For many, conversation about intellectual disabilities is limited or never happens. But for the estimated 4.6 million Americans living with an intellectual disability, the conversation is far from over.
That’s why Project SEARCH is working to offer these individuals independence through competitive employment.
Project SEARCH first began at Cincinnati Children’s Hospital Medical Center in 1996 and has since spread to more than 300 sites across the US and several other countries, including Seton Medical Center Austin (SMCA) in Texas.
“Project SEARCH is the best practice for hiring individuals with intellectual disabilities,” said Geronimo Rodriguez, vice president for advocacy and external affairs at Seton Healthcare Family, in an interview with dailyRx News. “Here at Seton Healthcare Family, we’re the first employer in the state of Texas to implement Project SEARCH; we’re hopefully not the last.”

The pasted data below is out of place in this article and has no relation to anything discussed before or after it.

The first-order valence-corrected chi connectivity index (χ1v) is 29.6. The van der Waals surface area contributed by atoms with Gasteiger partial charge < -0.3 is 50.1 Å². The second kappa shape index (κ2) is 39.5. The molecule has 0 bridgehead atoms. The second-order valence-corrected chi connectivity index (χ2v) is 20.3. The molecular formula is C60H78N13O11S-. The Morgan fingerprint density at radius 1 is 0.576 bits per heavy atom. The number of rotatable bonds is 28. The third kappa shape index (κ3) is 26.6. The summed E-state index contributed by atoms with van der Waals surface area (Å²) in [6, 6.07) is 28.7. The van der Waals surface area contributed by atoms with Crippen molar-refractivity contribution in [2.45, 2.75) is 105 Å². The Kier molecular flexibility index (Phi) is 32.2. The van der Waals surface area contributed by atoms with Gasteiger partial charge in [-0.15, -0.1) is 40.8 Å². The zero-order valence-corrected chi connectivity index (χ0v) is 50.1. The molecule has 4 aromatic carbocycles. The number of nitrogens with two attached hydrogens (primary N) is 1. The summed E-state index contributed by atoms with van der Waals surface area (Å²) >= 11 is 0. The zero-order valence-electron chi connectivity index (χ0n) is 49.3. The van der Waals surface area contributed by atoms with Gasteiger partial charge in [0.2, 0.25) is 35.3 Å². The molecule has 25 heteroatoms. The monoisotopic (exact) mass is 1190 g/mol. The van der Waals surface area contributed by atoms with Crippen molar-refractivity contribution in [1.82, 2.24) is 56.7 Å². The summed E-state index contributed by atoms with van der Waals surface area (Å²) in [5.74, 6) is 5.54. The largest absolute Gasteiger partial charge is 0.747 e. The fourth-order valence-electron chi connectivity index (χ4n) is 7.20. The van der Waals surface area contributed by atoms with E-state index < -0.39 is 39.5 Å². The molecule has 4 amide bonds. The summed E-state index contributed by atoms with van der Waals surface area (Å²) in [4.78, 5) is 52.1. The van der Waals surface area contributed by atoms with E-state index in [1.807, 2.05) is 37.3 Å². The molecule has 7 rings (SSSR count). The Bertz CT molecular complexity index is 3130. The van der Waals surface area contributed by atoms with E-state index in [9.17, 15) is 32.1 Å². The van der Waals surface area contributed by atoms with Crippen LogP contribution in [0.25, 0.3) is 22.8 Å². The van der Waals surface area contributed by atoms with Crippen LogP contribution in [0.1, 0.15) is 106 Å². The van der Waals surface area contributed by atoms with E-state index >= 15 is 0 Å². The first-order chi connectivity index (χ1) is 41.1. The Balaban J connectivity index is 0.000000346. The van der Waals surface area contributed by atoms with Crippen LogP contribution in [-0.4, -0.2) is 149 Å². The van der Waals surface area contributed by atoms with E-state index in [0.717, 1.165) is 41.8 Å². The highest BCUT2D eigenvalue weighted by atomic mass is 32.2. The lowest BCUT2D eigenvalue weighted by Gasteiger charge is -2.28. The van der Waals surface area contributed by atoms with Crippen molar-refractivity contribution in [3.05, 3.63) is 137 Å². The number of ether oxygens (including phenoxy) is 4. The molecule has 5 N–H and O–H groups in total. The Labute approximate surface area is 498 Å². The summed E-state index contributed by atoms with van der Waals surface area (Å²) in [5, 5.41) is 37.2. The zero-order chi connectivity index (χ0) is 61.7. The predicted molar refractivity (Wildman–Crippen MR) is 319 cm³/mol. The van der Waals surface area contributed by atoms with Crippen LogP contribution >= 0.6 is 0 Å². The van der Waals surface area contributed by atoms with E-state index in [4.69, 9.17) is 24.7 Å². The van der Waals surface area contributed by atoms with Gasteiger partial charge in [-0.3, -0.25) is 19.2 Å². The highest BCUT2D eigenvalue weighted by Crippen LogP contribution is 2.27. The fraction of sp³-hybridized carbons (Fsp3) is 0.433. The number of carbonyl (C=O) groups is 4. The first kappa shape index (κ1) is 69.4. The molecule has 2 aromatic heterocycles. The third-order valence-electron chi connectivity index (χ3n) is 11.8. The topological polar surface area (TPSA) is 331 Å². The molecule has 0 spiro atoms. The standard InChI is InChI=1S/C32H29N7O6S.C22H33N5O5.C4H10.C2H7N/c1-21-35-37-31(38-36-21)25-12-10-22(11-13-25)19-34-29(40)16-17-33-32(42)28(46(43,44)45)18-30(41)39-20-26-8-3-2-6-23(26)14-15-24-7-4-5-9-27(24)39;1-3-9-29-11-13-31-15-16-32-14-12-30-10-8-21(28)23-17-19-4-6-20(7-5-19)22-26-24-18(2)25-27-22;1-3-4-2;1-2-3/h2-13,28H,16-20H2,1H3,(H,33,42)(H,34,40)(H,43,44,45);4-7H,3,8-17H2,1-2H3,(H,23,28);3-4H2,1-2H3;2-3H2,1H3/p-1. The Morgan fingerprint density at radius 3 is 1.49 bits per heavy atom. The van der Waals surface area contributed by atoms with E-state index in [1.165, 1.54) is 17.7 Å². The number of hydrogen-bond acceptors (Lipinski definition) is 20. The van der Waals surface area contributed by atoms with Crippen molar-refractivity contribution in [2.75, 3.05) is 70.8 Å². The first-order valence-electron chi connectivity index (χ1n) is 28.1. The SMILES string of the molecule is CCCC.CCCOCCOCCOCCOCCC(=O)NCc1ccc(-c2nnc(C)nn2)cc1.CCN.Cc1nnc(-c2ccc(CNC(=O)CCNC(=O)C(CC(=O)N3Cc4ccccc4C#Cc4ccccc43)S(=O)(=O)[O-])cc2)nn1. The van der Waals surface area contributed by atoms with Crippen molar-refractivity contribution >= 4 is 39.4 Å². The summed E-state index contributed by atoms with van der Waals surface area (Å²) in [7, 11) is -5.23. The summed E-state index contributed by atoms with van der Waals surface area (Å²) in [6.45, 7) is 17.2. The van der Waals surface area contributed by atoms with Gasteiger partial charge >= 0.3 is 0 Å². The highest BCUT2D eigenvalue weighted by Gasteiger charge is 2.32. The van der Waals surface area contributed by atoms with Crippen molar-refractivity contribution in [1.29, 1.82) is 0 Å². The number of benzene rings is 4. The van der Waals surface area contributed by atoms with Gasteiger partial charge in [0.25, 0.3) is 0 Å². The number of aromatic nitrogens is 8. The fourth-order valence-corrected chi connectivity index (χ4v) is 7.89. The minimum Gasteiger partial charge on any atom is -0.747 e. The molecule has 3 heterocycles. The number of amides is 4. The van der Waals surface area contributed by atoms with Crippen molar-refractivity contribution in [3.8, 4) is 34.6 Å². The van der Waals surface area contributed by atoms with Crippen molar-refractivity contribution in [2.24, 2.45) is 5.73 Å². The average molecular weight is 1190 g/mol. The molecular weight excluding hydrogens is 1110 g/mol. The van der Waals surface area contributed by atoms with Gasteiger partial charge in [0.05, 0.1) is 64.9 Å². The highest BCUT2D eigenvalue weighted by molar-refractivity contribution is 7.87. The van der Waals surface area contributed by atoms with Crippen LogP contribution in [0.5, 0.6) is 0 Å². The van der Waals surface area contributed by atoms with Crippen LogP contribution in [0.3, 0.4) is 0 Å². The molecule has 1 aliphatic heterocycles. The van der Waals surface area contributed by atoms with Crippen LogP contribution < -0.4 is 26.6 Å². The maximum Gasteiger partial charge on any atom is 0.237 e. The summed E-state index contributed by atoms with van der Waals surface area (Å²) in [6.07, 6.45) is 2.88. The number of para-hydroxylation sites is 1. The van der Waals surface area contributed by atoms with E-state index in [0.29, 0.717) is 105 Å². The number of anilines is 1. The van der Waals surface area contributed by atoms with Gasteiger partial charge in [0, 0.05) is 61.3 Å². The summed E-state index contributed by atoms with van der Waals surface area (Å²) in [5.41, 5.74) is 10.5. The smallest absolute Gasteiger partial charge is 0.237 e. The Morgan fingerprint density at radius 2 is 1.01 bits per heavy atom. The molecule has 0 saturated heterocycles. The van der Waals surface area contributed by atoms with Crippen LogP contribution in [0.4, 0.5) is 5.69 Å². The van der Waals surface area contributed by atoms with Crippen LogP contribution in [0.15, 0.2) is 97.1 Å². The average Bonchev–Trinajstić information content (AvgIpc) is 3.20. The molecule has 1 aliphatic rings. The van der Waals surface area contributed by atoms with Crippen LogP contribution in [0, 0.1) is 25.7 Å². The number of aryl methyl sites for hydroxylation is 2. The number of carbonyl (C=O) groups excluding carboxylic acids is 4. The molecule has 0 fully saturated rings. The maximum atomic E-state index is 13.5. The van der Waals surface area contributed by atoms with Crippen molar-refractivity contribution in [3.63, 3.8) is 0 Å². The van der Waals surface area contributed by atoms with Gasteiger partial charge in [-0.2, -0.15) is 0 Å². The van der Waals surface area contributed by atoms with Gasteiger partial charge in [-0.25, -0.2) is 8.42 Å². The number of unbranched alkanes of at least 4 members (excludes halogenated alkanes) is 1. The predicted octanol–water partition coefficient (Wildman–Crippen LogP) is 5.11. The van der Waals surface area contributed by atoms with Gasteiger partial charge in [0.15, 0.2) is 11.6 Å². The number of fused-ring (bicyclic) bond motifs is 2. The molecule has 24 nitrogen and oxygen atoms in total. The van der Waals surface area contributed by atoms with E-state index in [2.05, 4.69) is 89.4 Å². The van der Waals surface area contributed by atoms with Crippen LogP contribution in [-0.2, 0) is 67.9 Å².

Project SEARCH works by placing those with intellectual disabilities in internships that may lead to competitive employment. Project SEARCH interns at SMCA are between the ages of 18 and 21 and transitioning out of the school system.
Those interested in the program must go through an application and interview program. If accepted, they’ll begin a nine-month internship consisting of three 10-week rotations.
Successful interns graduate from the program with a professional portfolio and the chance to apply for positions at Project SEARCH or in the community.